* Remember the legal fight over the Tyrannosaurus bataar? Well, now Preet Bharara, the U.S. Attorney for the S.D.N.Y., is on the case, and he wants it to be seized for return to Jurassic Park Mongolia. [New York Observer]

It's the summer, put your hand down.

It’s hard out there for a law student who can’t find a summer job.

Back in the before times, the summer was this excellent opportunity to make a little bit of money and, more importantly, secure legal employment for after graduation. Now, things are worse. For those who have a summer associate position, the program involves ten weeks of stress, hoping that you don’t screw up your offer while also praying you like the people you work with because there is no 3L hiring market.

For those who are unemployed, I mean, honestly, spending a summer getting drunk and playing SWTOR is probably as good as anything else you can do.

Whatever you do, you probably don’t want to end up like this student. The rule for law students over the summer is very simple: first, do no harm….

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Which firm will be next?

* You know what’s really got to suck hard? Turning down a Supreme Court nomination to be governor, and then losing your gubernatorial re-election bid. Mario Cuomo is the Bad Luck Brian of our time. [New York Daily News]

* And speaking of bad luck, this prominent antitrust lawyer is like the harbinger of Biglaw doom. In the last four years, Marc Schildkraut has bounced from Heller to Howrey to Dewey. Good luck to his new firm, Cooley LLP. [Washingtonian]

* Another judge — this time from the S.D.N.Y. — has found that the Defense of Marriage Act is unconstitutional. Paul Clement, the patron saint of conservative causes, is probably facepalming right now. [Reuters]

* “I don’t know how you all practice law in Texas.” It looks like the judge presiding over the Roger Clemens case hasn’t been keeping up with all of our crazy stories from the Lone Star state. [Wall Street Journal]

* “[T]he epitome of unprofessionalism”: State Attorney Angela Corey couldn’t take the heat from Harvard Law professor Alan Dershowitz, so she threatened to sue the school and get him disbarred. [Orlando Sentinel]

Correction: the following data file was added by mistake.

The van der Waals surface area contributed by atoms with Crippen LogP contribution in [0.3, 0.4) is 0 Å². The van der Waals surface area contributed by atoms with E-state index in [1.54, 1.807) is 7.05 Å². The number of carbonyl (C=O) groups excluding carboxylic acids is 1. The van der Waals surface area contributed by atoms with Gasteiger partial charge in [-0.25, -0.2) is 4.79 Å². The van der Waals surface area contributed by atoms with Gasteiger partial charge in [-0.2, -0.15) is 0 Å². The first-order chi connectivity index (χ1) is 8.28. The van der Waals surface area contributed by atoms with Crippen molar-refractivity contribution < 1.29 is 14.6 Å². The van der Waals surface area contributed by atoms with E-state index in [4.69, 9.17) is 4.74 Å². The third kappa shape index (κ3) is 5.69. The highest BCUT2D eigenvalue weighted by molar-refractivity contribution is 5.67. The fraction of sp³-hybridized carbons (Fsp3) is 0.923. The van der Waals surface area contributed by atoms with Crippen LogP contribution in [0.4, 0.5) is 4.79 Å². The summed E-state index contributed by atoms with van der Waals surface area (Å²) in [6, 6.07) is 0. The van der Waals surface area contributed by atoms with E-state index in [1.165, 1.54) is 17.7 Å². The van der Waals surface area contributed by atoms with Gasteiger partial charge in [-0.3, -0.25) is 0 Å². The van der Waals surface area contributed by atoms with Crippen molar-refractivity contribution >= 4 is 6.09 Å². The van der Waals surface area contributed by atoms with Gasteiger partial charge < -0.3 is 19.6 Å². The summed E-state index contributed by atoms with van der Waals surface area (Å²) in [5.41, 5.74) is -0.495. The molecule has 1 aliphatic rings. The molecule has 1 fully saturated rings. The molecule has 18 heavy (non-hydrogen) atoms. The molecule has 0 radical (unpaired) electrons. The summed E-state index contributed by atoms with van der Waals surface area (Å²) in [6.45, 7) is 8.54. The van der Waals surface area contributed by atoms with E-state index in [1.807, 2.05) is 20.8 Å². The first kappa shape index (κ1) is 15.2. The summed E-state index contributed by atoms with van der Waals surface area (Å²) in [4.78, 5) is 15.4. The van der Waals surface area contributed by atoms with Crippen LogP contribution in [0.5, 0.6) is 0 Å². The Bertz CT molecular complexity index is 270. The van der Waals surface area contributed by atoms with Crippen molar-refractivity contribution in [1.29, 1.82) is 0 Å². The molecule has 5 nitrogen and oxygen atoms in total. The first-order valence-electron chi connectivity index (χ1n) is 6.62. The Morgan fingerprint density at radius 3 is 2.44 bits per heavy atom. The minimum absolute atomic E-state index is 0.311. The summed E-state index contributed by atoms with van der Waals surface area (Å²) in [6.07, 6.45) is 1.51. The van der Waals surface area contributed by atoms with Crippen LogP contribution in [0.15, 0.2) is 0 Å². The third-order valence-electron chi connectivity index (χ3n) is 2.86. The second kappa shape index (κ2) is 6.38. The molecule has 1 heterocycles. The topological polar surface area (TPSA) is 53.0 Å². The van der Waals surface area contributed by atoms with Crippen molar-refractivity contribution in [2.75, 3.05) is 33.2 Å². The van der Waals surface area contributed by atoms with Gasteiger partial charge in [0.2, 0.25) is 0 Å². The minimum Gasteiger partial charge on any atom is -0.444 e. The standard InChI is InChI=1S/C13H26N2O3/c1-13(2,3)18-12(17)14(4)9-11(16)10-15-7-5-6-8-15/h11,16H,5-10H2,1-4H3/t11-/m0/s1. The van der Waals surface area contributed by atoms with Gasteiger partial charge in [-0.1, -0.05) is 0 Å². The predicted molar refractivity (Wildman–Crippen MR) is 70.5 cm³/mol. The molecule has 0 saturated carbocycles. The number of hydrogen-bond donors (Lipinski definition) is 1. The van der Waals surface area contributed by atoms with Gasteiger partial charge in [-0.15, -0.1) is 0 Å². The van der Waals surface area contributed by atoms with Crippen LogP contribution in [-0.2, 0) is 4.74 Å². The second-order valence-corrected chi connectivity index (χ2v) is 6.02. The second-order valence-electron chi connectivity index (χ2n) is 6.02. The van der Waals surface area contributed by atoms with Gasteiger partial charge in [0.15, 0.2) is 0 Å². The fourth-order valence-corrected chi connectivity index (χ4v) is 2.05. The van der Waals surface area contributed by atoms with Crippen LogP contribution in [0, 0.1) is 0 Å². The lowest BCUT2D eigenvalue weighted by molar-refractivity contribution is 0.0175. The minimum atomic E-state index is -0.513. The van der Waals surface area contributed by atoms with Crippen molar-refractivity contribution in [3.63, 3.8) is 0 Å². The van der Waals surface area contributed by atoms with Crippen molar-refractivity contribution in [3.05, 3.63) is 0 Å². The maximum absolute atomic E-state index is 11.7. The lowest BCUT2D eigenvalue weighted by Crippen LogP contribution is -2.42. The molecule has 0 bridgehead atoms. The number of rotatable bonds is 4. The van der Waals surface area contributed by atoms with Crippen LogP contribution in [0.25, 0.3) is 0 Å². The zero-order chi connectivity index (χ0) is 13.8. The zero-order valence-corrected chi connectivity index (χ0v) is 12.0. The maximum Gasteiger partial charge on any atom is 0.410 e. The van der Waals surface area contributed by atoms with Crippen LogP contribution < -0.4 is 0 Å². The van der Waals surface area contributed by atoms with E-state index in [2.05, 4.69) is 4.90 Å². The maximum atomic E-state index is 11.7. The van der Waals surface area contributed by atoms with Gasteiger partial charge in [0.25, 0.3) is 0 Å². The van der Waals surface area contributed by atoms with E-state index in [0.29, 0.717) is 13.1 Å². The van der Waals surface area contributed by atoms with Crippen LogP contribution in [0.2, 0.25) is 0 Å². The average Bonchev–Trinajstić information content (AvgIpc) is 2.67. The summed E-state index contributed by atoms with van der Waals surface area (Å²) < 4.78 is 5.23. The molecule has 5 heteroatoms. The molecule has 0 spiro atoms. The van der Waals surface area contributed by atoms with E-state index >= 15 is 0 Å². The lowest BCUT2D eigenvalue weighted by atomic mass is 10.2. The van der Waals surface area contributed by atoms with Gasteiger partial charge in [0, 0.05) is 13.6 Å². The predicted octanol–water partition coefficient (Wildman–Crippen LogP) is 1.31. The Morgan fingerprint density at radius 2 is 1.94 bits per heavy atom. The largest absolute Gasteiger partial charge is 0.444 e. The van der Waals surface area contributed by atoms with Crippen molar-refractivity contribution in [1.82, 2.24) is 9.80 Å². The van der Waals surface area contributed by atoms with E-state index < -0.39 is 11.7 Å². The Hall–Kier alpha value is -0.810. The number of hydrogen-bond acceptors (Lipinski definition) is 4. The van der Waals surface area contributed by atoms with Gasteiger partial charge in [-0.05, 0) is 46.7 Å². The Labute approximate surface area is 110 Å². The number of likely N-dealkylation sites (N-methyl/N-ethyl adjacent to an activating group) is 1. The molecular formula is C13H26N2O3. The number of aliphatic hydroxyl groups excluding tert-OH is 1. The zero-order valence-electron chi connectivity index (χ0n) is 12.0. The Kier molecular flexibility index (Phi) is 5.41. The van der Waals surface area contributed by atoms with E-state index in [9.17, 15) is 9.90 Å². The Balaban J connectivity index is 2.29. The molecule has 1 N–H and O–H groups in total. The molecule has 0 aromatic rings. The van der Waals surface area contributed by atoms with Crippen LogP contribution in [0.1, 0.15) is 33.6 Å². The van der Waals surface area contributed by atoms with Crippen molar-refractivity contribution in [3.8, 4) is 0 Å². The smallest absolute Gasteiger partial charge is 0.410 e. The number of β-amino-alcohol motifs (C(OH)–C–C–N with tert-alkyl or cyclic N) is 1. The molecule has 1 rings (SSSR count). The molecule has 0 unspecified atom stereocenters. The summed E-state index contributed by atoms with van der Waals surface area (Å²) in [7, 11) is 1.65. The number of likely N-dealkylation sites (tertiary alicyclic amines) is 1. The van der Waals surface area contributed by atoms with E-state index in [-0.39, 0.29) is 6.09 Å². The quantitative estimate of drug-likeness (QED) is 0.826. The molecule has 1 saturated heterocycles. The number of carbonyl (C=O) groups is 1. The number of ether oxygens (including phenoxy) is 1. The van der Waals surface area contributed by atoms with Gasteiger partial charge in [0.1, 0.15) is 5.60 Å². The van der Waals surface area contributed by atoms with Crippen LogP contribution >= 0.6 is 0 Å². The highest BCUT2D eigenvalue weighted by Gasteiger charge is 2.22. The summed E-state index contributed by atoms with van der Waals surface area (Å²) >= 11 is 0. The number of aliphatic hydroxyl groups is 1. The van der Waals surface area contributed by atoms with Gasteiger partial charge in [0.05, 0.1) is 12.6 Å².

* “What did you guys do to deserve me? How did you guys get stuck with this? Ay yi yi.” At least Jerry Sandusky’s got a sense of humor about a potential 500 year sentence. [Thomson Reuters News & Insight]

* The election outlook for birthers may not be so bleak after all. Sure, Orly Taitz lost her bid to be a senator, but Gary Kreep might get to be a judge in San Diego County. We’ll find out later today. [North County Times]

As we reported late on Monday night, Dewey & LeBoeuf has filed for bankruptcy — the largest law firm bankruptcy in U.S. history, in fact. You can access a copy of Dewey’s voluntary petition to enter Chapter 11 over here (via Scribd).

Yesterday afternoon, Dewey’s lawyers appeared in U.S. Bankruptcy Court for the Southern District of New York. The firm’s lead lawyer, Albert Togut, introduced himself as follows: “I can finally confirm the worst-kept secret of the year. I am counsel for Dewey & LeBoeuf.” He’s going to be a very busy man over the weeks and months ahead.

Let’s find out what happened at the hearing, and also take a closer look at one of Dewey’s most intriguing unsecured creditors: a (rather attractive) litigatrix, a former Dewey associate now at another firm, who is owed more than $400,000 in “severance” by D&L….

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(And a report on Dewey’s day in bankruptcy court.)”

This shouldn’t come as a surprise — we predicted it earlier this month — but the dying law firm of Dewey & LeBoeuf has filed for bankruptcy. We hope that you had a nice holiday weekend, because Dewey’s bankruptcy lawyers surely didn’t.

Under which chapter of the Bankruptcy Code is Dewey filing? Who is serving as bankruptcy counsel to the firm? What does Dewey’s balance sheet look like?

We have added UPDATES, after the jump.

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We have been covering the ongoing saga of Da Silva Moore v. Publicis Groupe et al., the federal case at the forefront of emerging predictive coding technology, for several months now. At first we were like, “Ooooh! A federal judge likes predictive coding!” And then we said, “Uh oh, looks like trouble in paradise.” And then things seemed to get better for a while, and we thought we might get a Hollywood ending to the dispute.

But we may have to wait for a while longer for the grand musical finale. Because it looks like, as of a new ruling from Monday, it looks like the predictive coding party has been temporarily called off.

So far, Magistrate Judge Andrew Peck has been at the center of the controversy. His open enthusiasm for the technology (which we covered before Da Silva ever made headlines) has been the source of much legal wrangling. And the question now seems to be: is Judge Peck still willing to go to the mat over predictive coding?